Infernal Legion
The Spear of Longinus

I wondered from time to time if Tacoma, WA’s Infernal Legion was ever going to release a follow up to 2005’s Your Prayers Mean Nothing, a slab of old school based, no-frills death metal that I thoroughly enjoyed. The wait now over, I found third full-length The Spear of Longinus to be an album that initially had me disappointed, but with time to absorb has me appreciating it a good deal more, even if I couldn’t quite go all-in with it.

Whereas Your Prayers Mean Nothing was more of a stomping, mid-tempo affair that recalled the groovier works of Immolation and Morbid Angel, The Spear of Longinus sees Infernal Legion raising its technical game and upping the speed. The guitar work is notably more complex and once you settle into the overall vibe you’ll find numerous moments of dazzling riff structures, fiery leads, and a certain level of diabolic melody that becomes more evident with each spin. Opener “Reborn Through Bloodshed” is a good example of all those elements, while tracks like “Dawn of the Last Day” offer strong changeups into, for example, doomy parts with dark melodic soloing. It is evident that the time between recordings was spent increasing skill levels and writing more challenging songs.

In an overall sense, what you’ll hear is a whirlwind of blasting, technically adept mayhem, which is also a reason why The Spears of Longinus takes some time to appreciate. The Benton-esque vocals of Josh Smith are undeniably fierce, but his patterning often feels out of sync with the music, resulting in moments that tend to detract from the impressive musicality. A case in point is the contrast between the grand iniquity of the attack and the vocal patterns of “The Immaculate Deception.” It’s not a huge problem and Smith’s hellish delivery fits into the overall miasma of evil and sonic terror concocted, but there is a frequent feeling of disjointedness. That and the need for more beef in the rhythm section sound makes The Spear of Longinus a bit more difficult to enjoy than should be the case, especially by the time you’ve reached the two-thirds mark at when the controlled chaos starts to drag.. As a result, this one took more spins than usual before I could pass final judgment. None of that should be taken as a damning assessment of Infernal Legion’s new long player, as there is still a lot to like about it. The Spear of Longinus just doesn’t grab me the way that Your Prayers Mean Nothing did, even though I can appreciate the compositional aspects and the firestorm of blasphemy on offer.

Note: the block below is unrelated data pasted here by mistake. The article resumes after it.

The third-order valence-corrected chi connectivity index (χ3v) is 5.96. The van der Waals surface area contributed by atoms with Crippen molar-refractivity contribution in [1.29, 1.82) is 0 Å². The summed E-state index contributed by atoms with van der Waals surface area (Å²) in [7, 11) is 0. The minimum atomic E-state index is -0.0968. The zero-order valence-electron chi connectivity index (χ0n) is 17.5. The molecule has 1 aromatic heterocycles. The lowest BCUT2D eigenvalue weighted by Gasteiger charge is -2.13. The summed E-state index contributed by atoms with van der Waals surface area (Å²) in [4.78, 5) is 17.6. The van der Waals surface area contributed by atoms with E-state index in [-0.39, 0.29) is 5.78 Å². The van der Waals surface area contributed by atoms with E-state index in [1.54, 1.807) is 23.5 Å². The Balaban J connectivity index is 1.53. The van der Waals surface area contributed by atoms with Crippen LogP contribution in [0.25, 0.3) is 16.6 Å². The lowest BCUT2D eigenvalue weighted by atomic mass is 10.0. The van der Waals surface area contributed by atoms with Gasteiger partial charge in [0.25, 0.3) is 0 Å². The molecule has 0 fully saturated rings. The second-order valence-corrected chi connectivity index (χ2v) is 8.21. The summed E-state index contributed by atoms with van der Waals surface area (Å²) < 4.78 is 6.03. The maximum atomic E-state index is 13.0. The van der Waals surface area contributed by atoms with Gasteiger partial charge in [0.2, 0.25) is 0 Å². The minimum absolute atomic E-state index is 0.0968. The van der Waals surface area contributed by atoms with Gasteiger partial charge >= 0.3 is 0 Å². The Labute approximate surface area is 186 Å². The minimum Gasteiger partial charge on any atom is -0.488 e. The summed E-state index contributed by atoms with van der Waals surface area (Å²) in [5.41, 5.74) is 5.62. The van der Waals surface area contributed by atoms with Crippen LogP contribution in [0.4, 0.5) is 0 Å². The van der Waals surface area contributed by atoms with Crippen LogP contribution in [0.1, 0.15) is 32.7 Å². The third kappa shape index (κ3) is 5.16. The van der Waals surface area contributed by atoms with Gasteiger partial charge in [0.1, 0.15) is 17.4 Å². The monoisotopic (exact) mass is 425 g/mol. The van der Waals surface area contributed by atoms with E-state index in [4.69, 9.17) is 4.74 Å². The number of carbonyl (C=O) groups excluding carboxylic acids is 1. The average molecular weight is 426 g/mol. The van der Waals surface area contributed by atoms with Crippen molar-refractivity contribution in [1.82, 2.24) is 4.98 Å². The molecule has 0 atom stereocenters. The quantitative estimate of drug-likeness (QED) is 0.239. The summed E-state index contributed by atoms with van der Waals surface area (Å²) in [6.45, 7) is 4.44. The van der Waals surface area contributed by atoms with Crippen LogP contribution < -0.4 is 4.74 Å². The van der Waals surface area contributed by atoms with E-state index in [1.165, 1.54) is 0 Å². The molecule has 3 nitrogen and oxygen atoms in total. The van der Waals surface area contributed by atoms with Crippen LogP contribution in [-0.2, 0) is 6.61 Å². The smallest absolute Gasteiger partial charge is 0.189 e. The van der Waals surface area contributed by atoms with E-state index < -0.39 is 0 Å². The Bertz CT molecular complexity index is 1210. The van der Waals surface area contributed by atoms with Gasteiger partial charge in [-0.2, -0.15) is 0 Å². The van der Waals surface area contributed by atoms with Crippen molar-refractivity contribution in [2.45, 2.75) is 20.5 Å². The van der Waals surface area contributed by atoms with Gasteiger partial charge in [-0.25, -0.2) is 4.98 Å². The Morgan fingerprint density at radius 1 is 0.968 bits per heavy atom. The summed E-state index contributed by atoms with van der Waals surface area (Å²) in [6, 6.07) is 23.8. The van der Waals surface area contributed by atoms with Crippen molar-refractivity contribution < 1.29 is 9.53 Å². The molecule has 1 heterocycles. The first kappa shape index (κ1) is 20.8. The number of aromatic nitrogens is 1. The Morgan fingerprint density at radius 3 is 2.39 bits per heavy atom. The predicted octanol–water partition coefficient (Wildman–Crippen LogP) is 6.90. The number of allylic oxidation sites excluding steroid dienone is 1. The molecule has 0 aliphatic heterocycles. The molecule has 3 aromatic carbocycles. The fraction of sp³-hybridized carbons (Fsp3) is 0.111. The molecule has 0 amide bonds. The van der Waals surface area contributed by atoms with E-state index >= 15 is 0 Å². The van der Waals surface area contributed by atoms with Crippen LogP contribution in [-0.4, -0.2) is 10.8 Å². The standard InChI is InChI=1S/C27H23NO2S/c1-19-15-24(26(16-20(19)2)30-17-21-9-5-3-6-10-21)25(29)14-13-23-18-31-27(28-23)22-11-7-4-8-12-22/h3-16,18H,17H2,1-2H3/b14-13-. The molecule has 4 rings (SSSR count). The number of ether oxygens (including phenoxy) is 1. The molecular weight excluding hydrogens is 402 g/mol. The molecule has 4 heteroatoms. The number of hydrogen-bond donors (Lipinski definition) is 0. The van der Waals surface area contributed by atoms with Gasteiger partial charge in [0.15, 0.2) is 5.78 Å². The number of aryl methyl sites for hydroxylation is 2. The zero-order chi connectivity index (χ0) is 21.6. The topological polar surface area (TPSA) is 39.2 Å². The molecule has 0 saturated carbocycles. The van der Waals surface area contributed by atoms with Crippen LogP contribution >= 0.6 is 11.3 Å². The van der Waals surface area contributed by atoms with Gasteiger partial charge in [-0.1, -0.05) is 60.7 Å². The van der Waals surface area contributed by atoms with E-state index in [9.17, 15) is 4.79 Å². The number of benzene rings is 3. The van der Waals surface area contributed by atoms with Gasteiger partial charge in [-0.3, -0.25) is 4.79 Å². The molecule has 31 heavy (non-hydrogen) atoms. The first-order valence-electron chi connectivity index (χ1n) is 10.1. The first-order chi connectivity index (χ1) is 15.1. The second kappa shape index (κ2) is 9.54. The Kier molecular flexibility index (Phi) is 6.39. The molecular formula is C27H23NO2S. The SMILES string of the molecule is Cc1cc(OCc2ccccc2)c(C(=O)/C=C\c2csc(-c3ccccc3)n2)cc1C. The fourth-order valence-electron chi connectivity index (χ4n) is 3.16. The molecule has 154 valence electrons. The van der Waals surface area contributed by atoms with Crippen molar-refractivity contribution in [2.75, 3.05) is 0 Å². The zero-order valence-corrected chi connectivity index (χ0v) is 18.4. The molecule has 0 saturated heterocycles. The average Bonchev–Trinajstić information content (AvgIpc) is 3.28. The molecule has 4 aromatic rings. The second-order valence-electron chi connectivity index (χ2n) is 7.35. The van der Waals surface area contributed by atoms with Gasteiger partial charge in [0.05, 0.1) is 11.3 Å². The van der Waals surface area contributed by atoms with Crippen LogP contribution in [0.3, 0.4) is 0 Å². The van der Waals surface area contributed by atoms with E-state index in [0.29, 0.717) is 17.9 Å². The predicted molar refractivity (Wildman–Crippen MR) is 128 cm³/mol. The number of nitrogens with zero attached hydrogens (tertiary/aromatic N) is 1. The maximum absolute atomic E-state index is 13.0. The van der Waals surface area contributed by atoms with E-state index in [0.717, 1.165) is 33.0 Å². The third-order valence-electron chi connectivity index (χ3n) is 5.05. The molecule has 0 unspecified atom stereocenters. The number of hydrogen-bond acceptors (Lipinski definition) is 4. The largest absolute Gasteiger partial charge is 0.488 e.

[Visit the band's website]
Written by Scott Alisoglu
December 20th, 2011


  1. Commented by: Juan Manuel Pinto

    “the contrast between the grand iniquity of the attack and the vocal patterns”

    I love that “grand iniquity” part… There should be a band named like that

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